National Hero of Jamaica – Paul Bogle
Freedom fighter, and named Jamaican National hero since 1969, Paul Bogle led the famous Morant Bay Rebellion in 1865, which turned out to be one of the defining moments in Jamaica’s struggle for political and economical advancement.
Paul Bogle, a Baptist Deacon is remembered for his role in the Morant Bay rebellion. His date of birth has been estimated between 1815 an 1822. He lived in Stony Gut in St. Thomas, just north of Morant Bay, whilst many people in the area were small farmers and labourers, he was successful, well educated and owned about 500 acres of land. He was also eligible to vote at a time when there were only 104 voters in the parish of St. Thomas, due in part to the large voting fee, in order to participate.
He became a supporter of landowner and politician and fellow Baptist George William Gordon. In 1864, Gordon made Bogle a deacon in the Baptist church. As social injustices and peoples grievances grew Bogle led a group of small farmers 45 miles to discuss their grievances with Governor Eyre in Spanish Town, but they were denied an audience. This left the people of Stony Gut with a lack of confidence, and distrust for the Government, and Bogle’s supporters grew in number.
The beginnings of the Morant Bay Rebellion first started on October 7th, 1865 when Bogle and his supporters, attended a trial for two men from Stony Gut, a black man was put on trial and imprisoned for trespassing on a long abandoned plantation. One member of Bogle’s group protested in the court, over the unjust arrest and was immediately arrested, angering the crowd further. He was rescued moments later, when Bogle and his men took to the market square, and retaliated. The police were severely beaten and forced to retreat that day.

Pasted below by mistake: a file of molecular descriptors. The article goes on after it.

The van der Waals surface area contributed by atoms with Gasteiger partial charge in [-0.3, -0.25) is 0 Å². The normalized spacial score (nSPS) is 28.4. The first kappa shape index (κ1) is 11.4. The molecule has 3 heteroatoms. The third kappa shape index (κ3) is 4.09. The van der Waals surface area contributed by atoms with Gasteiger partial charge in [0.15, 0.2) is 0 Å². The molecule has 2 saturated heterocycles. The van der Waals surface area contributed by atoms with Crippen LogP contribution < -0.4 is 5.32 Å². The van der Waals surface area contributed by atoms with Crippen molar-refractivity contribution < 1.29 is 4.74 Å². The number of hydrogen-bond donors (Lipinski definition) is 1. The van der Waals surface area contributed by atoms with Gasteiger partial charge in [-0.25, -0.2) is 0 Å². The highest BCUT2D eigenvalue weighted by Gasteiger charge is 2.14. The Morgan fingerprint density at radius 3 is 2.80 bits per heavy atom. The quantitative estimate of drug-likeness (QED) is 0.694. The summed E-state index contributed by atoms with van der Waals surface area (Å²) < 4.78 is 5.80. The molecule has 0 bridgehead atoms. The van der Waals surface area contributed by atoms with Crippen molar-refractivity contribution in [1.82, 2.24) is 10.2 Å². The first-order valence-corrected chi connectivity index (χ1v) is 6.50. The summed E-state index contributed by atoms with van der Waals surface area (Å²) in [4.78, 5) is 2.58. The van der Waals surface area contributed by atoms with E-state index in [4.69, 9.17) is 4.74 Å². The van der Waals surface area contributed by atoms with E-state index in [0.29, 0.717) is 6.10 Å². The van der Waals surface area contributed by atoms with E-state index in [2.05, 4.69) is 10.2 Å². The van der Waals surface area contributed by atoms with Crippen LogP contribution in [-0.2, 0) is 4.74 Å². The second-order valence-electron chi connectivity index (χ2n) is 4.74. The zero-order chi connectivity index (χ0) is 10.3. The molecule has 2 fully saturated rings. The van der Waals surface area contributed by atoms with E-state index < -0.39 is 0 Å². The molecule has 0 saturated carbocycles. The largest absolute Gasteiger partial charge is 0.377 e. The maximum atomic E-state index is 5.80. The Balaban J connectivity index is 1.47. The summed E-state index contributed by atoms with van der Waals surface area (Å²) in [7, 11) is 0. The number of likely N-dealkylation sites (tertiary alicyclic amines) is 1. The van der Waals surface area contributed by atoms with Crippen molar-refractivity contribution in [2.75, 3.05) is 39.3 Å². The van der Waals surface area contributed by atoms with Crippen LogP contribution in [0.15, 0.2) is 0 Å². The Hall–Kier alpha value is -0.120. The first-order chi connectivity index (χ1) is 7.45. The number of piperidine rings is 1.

On Monday, the 9th, warrants were issued against Bogle and a number of others for riot and assault. The police arrived in Stony Gut to arrest Bogle but met with stiff resistance from the residents. They fought the police, again forcing them to retreat to Morant Bay.
A few days later on October 11th 1865 there was a vestry meeting in the Court House. Bogle and his followers armed with sticks and machetes went to the Court House. The authorities were shaken, and a few people in the crowd threw stones at the volunteer militia who fired into the crowd killing seven people. The crowd retaliated, and set fire to the Court House and nearby buildings. When the officials tried to leave the burning building they were killed by the irate crowd outside.
The reprisals came quickly, the troops destroyed Stony Gut, and Paul Bogle’s chapel, Bogle was captured by the Maroon militia, and taken to Morant Bay where he was put on trial and hung at the burnt-out courthouse. Gordon was taken by boat to Morant Bay where he was tried for conspiracy and hung on October 23. In total over 400 Black residents were killed and many more flogged.
Back in Britain there was public outcry, there was increased opposition from liberals against Eyre’s handling of the situation, and by the end of 1865 the ‘Governor Eyre Case’ had become the subject of national debate. In January 1866, a Royal Commission was sent to investigate the events. Governor Eyre was suspended and recalled to England and eventually dismissed. Jamaica became a Crown Colony, being governed directly from England. The ‘Eyre Controversy’ turned into a long and increasingly public concern, dividing well known figures of the day, and possibly contributing to the fall of the government of Lord John Russell in 1866.
The Morant Bay rebellion turned out to be one of the defining points in Jamaica’s struggle for both political and economic enhancement. Bogle’s demonstration ultimately achieved its objectives and paved the way for the new attitudes.
In 1969 the Right Excellent Paul Bogle was named a National Hero along with George William Gordon, Marcus Garvey, Sir Alexander Bustamante and Norman Washington Manley.